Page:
On Thursday afternoon, the PSA bondholders filed a statement in the case saying they wanted to be flexible in the speed of confirmation but preferred quick confirmation.
They said Swain is expected to rule on Hein’s claims as part of the ongoing confirmation process. The last day of the confirmation of charges hearings is set for Monday. Swain said she would decide in writing whether to confirm the adjustment plan, presumably in the days or weeks that followed.
The bondholders said if the United States attorney general wanted to comment on constitutional challenges, he should do so “in a timely manner that does not unduly compromise or delay the plan.”
The bondholders also said Swain could decide the eminent domain claims “regardless of the confirmation and completion of the plan.” They note that the council said all eminent domain claims could be paid in full without seriously threatening the council’s tax plan. They suggest that Swain approve the plan, with the board setting aside a reservation in case the court ultimately sided with PFZ and Finca Matilda.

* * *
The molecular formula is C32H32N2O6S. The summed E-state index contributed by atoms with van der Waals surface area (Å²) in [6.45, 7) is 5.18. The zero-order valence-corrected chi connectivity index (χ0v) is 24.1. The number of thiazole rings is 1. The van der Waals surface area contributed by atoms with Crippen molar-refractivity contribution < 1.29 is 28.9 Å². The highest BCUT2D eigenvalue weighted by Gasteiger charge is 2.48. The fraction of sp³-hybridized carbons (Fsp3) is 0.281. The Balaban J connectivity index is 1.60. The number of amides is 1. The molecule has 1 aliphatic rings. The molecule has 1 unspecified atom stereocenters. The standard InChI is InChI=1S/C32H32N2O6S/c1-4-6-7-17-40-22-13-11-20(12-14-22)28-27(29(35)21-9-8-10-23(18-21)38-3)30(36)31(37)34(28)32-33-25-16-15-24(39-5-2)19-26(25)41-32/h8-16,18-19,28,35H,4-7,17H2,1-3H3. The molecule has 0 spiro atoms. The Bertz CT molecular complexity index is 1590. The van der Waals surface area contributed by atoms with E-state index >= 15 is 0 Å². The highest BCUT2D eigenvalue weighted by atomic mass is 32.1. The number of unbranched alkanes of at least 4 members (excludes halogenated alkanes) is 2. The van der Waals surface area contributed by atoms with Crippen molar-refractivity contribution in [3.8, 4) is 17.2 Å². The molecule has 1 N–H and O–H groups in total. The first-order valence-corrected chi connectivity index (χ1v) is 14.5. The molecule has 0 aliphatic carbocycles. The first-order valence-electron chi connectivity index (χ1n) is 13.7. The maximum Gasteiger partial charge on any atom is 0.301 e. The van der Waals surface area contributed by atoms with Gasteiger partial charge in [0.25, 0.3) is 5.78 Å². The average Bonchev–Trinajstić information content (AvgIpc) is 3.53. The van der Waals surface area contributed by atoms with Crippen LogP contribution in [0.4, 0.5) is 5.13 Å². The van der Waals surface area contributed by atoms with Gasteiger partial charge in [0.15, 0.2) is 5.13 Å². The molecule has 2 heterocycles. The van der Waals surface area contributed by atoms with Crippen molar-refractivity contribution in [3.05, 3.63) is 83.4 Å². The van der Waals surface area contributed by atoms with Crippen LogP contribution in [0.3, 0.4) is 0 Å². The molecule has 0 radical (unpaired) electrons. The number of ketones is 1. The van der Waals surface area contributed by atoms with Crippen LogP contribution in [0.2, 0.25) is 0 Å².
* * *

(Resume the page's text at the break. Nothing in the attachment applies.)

Regarding the Finca Matilda attacks and the PFZ take-up clause, the board said PROMESA does not prevent litigants from using the Tucker Act to make claims against the federal government. If the court rules against their claims, they could file claims in Federal Claims Court using Tucker’s Law, the board said.
The board appears to be saying that if there is no revenue at the end of the day, litigants cannot challenge PROMESA on the basis of the revenue clause. In view of this, Swain should treat PROMESA as constitutional and if she does, under federal civil proceedings, she does not have to delay the case for the attorney general’s comments.
As for Hein’s various constitutional challenges against PROMESA, Hein explained them too briefly to justify postponing the hearing to fully address them, the board said.